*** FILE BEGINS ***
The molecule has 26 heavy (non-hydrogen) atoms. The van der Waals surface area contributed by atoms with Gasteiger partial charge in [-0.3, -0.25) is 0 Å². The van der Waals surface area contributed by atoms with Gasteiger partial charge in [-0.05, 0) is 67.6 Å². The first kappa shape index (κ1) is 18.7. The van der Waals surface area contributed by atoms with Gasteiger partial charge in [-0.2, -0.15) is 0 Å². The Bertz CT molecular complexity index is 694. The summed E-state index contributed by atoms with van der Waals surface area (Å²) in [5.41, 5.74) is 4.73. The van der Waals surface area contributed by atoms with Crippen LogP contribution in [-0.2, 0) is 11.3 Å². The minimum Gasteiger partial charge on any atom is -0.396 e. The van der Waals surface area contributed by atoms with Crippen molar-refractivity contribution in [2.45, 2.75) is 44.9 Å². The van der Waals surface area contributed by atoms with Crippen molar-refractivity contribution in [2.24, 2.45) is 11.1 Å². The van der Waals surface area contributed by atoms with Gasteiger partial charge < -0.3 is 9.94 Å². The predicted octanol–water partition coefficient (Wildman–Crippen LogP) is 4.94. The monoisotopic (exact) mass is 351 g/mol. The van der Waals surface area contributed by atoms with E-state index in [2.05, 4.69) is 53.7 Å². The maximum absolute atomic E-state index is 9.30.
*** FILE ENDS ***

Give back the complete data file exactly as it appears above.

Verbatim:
The molecule has 26 heavy (non-hydrogen) atoms. The van der Waals surface area contributed by atoms with Gasteiger partial charge in [-0.3, -0.25) is 0 Å². The van der Waals surface area contributed by atoms with Gasteiger partial charge in [-0.05, 0) is 67.6 Å². The first kappa shape index (κ1) is 18.7. The van der Waals surface area contributed by atoms with Gasteiger partial charge in [-0.2, -0.15) is 0 Å². The Bertz CT molecular complexity index is 694. The summed E-state index contributed by atoms with van der Waals surface area (Å²) in [5.41, 5.74) is 4.73. The van der Waals surface area contributed by atoms with Crippen LogP contribution in [-0.2, 0) is 11.3 Å². The minimum Gasteiger partial charge on any atom is -0.396 e. The van der Waals surface area contributed by atoms with Crippen molar-refractivity contribution in [2.45, 2.75) is 44.9 Å². The van der Waals surface area contributed by atoms with Crippen molar-refractivity contribution in [2.24, 2.45) is 11.1 Å². The van der Waals surface area contributed by atoms with Gasteiger partial charge < -0.3 is 9.94 Å². The predicted octanol–water partition coefficient (Wildman–Crippen LogP) is 4.94. The monoisotopic (exact) mass is 351 g/mol. The van der Waals surface area contributed by atoms with E-state index in [2.05, 4.69) is 53.7 Å². The maximum absolute atomic E-state index is 9.30.